Many biological organisms -- such as trees, broccoli, and the blood vessels in animals -- can be approximately described using fractals.

What is the reason behind such fractals? Specifically, do we know of the way certain cells split that lead to fractals? Do we know if there are specific genes that tend to generate fractals?


3 Answers 3


because fractals are emergent structures created by simple rules, as are many biological structures. The same kind of simple recursive signals that lead to fractals are simple enough to be stumbled on by biological evolution and are effective ways to deal with the scaling problems created by the square cube law.




Essentially, eukariote cells use internal and external signalling hormones, so the cells can have a front/back/top/bottom end and can orient themselves at specific angles using signalling hormones, which also travel outwards through chains of cells and form signalling hormone concentration gradients. Eventually, when the gradient reaches a certain level, it can cause a distant cells to divide in two resart the gradient, so that very precise distances can grow using very precise angles.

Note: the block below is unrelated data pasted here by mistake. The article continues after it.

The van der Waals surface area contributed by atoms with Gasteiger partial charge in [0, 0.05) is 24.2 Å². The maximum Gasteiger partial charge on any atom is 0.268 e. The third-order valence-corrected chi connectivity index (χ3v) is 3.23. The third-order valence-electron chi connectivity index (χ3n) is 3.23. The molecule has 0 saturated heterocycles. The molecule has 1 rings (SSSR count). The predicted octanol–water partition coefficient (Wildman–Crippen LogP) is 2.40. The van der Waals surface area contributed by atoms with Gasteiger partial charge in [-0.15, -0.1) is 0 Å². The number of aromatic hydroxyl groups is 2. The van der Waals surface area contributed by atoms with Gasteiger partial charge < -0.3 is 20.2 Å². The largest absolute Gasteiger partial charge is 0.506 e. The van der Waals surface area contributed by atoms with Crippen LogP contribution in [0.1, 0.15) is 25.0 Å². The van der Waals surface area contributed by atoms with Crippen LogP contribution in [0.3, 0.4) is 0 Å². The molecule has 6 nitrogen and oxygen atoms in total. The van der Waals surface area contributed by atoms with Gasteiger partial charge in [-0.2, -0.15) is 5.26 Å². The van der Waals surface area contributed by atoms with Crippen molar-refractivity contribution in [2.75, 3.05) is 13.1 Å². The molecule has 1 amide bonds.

The research on genetics related to the dendritic morphogenisis in trees, neurons, lungs, ferns and other forms in nature, doesn't give a clear summary of the process that you thought it can.

There was a patent of a technology called "Fractogene" quoted by some serious research, and doesn't involve coherent propositions and sentences! if you can figure out what FractoGene was, please comment!

You'll find talk about P-cells, Cytoskeletons, Drosphila, Danio, meristems, concluding:

We expect that a new generation of data mining tools will be required to support recursive fractal geometrical, combinatorial, and neural network models of the genomic basis of morphogenesis.

A fractal can be written in 3 instructions (copy, advance, divide) so the cells only have to have 3 behaviours to create a fractal, it's very simple. Even H2O and NaCl can form dendrites similar to plant roots, so fractal genes have an fairly simple basis.